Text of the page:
Instead, set yourself up for success by making room for fun activities, purchases, and even fast food in your budget. If you cut back to HALF of your spending on food and entertainment, you’re still coming out ahead. As you get better at cooking food at home and get used to spending less on fast food, shopping and entertainment, you’ll start to feel more confident and successful. YOU CAN DO THIS! Baby steps! 

5. Don’t Bite Off More than You Can Chew

Similar to the “cold turkey” mentality, often you fail when you attempt to do it all at once. If you’re deliberately attempting to get your budget under control, focus your energy on budgeting for the month

It’s easy to fall into “total life makeover” mentality, where you think today is the day to tackle budgets, start a new exercise plan, sign up for a class on photography, start a blog, cook 10 make-ahead meals, and organize the entire house. (Sounds like January 1st around here…)

This HUGE plan isn’t realistic for anyone (!) and it’s not going to set you up for success. In fact, it’s almost certainly going to lead to becoming overwhelmed. and stressed out. Instead, I want you to tackle ONE goal right now. If you’re working on sticking to a budget, become single-minded about your goal. Put your efforts into managing your money. Really pour your heart into it for a month or so. 

Once you’ve been working on one change in your life and you’re seeing success, THEN add on the next goal. What you want to do is gradually build up good habits over time. You want a lifestyle shift. After three or four weeks, even if you’ve only succeeded in one area, you’re still moving ahead. Again: baby steps build momentum. Don’t take a running leap only to crash and burn. 

6. Block Your Cheatin’ Heart 

Isn’t it funny? You get tempted to “cheat on your budget” and then you’re SO tempted you hide the evidence from your spouse and even from yourself. If you’re sneaking little budget cheats here and there, you need to do one of two steps: 1. Set up more wiggle room in your budget, so you‘re able to relax and enjoy the treat. 

Or 2. Set up major roadblocks to put yourself in check. This means, cut up your credit card. If you can’t do it, in case of emergency, freeze it. Literally, put it in a bucket of water, and put it in the freezer. By the time it thaws, you’ll be over the temptation, but you’ll still have access in a real emergency.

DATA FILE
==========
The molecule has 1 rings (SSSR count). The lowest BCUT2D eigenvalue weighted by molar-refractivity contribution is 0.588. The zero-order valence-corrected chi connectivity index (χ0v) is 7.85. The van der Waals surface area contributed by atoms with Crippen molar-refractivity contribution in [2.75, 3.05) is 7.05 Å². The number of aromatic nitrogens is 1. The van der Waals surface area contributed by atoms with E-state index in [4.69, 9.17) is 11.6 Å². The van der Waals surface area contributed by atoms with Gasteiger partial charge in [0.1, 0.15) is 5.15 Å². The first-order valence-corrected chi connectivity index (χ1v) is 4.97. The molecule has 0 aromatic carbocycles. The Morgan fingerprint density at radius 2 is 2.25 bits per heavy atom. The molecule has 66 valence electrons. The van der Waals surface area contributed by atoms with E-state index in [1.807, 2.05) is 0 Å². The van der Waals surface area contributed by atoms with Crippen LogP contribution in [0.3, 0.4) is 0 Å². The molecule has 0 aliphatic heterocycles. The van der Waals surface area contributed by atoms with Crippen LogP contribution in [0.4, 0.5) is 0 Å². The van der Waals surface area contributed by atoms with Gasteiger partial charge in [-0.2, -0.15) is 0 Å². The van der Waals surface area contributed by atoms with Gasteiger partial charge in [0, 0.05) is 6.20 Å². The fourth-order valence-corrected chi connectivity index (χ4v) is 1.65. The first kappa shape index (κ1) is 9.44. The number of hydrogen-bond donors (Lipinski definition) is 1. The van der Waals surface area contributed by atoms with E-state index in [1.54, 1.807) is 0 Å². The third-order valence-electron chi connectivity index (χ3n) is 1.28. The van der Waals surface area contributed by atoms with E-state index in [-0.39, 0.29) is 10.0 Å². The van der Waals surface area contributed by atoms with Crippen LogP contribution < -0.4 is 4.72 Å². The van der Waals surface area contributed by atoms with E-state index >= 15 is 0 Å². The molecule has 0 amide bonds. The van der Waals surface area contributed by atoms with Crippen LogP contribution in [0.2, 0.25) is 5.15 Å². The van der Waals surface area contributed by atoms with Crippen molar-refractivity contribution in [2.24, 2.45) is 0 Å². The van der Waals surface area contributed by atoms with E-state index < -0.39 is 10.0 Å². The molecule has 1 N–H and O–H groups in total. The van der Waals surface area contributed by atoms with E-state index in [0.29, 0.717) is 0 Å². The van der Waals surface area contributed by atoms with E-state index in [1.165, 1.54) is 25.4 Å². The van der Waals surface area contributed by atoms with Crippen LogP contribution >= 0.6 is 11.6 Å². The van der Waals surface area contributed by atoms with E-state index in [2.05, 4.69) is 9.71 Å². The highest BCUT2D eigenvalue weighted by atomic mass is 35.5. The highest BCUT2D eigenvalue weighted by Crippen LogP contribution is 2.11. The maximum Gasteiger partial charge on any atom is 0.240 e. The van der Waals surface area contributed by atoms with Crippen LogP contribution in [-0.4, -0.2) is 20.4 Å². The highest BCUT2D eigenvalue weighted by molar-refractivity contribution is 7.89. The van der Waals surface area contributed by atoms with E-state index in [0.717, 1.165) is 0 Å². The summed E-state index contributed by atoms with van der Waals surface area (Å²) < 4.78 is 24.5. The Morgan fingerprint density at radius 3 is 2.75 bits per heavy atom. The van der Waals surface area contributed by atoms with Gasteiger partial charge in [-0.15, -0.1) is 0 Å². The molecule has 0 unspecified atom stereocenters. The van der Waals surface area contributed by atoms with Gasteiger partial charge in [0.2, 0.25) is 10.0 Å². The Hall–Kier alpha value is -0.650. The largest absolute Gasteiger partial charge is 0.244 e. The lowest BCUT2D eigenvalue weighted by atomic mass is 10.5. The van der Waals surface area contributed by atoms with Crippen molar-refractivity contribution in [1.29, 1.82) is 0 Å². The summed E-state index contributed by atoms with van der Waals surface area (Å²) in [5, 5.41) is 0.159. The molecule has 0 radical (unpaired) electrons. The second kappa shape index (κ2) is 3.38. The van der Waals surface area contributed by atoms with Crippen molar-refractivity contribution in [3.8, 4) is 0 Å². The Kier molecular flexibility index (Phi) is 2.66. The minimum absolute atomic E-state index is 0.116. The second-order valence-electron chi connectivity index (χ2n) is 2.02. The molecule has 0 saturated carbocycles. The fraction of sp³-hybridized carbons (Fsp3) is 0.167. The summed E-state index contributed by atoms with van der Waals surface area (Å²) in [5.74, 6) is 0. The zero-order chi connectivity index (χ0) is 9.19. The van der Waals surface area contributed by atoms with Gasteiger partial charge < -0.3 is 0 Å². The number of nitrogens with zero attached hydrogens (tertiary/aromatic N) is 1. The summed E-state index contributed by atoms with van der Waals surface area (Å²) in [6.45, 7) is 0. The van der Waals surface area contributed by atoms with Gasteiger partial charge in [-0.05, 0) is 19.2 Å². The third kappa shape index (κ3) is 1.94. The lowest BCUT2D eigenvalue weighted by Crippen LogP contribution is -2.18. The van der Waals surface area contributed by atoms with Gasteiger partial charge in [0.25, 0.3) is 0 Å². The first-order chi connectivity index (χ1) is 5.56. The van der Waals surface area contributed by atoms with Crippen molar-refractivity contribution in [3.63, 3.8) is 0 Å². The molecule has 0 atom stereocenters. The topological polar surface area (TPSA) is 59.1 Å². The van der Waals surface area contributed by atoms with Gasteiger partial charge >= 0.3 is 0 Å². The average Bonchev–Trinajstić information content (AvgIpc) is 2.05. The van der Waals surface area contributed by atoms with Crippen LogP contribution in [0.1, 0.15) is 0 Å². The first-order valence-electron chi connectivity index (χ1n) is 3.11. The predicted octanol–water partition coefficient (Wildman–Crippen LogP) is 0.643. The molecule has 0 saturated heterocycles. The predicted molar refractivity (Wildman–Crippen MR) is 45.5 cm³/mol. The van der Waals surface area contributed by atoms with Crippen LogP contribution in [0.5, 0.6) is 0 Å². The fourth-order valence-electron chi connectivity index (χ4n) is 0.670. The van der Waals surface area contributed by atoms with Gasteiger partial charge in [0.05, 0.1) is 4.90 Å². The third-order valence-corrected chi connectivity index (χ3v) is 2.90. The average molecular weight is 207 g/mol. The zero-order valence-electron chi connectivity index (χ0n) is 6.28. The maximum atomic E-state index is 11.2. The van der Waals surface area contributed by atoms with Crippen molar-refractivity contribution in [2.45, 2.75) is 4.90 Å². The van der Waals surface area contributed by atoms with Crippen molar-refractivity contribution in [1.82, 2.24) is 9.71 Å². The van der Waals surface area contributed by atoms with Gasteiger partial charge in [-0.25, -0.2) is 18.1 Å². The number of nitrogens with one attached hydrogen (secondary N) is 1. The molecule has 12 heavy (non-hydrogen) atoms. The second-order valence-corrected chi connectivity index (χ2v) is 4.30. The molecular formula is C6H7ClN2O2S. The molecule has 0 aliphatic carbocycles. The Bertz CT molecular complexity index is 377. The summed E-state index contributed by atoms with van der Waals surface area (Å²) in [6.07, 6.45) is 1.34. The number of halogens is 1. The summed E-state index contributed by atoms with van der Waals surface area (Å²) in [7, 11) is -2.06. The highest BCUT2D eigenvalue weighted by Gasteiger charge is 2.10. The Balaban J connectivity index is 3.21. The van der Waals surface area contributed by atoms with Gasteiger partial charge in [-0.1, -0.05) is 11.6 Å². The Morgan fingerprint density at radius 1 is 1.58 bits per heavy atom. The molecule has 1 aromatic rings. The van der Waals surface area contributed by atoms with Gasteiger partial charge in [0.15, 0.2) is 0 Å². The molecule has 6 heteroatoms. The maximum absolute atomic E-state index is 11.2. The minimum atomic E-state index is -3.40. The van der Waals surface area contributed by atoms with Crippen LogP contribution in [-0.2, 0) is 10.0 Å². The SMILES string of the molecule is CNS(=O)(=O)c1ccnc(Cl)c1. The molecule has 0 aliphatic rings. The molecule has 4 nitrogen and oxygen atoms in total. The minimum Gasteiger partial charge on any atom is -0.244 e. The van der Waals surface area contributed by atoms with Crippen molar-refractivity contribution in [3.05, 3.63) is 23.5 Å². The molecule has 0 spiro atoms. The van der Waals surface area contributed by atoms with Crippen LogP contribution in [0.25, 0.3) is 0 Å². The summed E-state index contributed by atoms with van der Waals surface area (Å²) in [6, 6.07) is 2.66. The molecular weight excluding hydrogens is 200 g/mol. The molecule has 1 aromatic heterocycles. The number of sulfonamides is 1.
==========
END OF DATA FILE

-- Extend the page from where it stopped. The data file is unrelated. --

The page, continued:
Other ideas? Change your PIN, lower your spending limit, or talk to your bank about lowering the amount you’re allowed to withdraw on a given day. Block tempting websites. Unsubscribe from all the emails……this is so easy.  In your email search bar type unsubscribe.  This will list all the emails you are subscribed to, be ruthless and unsubscribe from your favourite stores.  No more flash sale emails with lovely “must have now” treats to wobble your resolve.

Come clean with your spouse or a trusted friend and ask for their support to help keep you in check. This is especially vital if you and your spouse share finances or if you’re worried your spending is going cause financial issues for both of you down the line. I know it’s a tough conversation, but if you come clean you’ll feel better and you’ll get your spending under control. 

7. Always Create a Backup Plan 

One of the best ways to stick to a budget when you’ve lost motivation is to always create a backup plan. For me that was easy freezer meals.  Creating my restaurants favourite food choices at home so I didn’t feel I was losing out. Focusing on how far we had come in a small space of time really helped when I was tempted to shop just for sake of it!

Find entertainment that doesn’t cost money. Write out a list of date night options and fun activities to check out around town. When your motivation is zapped, you need an escape or can’t come up with an answer for “cheap fun,” refer to one of the ideas on your list. 

Get friends on board too—invite your pals over for a game night. Ask them to bring a dish to share and their own beverages. Let go of the idea you need to spend money to hang out. It’s often as much fun to watch a movie or enjoy a meal together at home with your friends—and it doesn’t cost anyway near as much! 

If your parents, friends or boss gives you a gift card, put it away and save it for an emergency. When you absolutely feel like you’re finished with budgeting, saving and being frugal, and all you want to do is spend money on something you enjoy, you’ll have the gift card on hand to treat yourself! Tuck gift cards away in a drawer or box and look at it as your rainy day “fun” fund, just make sure they don’t expire!

8. Keep Your Perspective 

When you feel like your motivation is zapped, take a step back. Remind yourself it’s a slow process —you didn’t get here overnight. It took a long time to end up with debt, and it will probably take a while to build of savings and get back out. It’s not going to happen instantly, but it will definitely happen if you commit to sticking to a budget. 

Don’t aim for all or nothing. When you strive for perfection and think you must go all in or you’re failing, it’s a tough mindset. Instead, stay realistic and take it easy on yourself. 

Think of each budgeting step and positive decision as a way you’re progressing toward your goal. If you falter or experience a misstep, it doesn’t mean you’ve failed, and you should give up. Pick yourself up and keep on going! 

Reward your successes along the way. Don’t wait until the end to celebrate and remind yourself of how awesome you’re doing with your budget. Keep reminding yourself as you go along. 

If your motivation is depleted, take a few steps to get yourself back on track. Reward yourself for the progress you’re making and give yourself a break. Budgeting and saving money isn’t a black and white picture. Life happens. Expenses come up. Choose wisely, and don’t let mistakes pull you off track.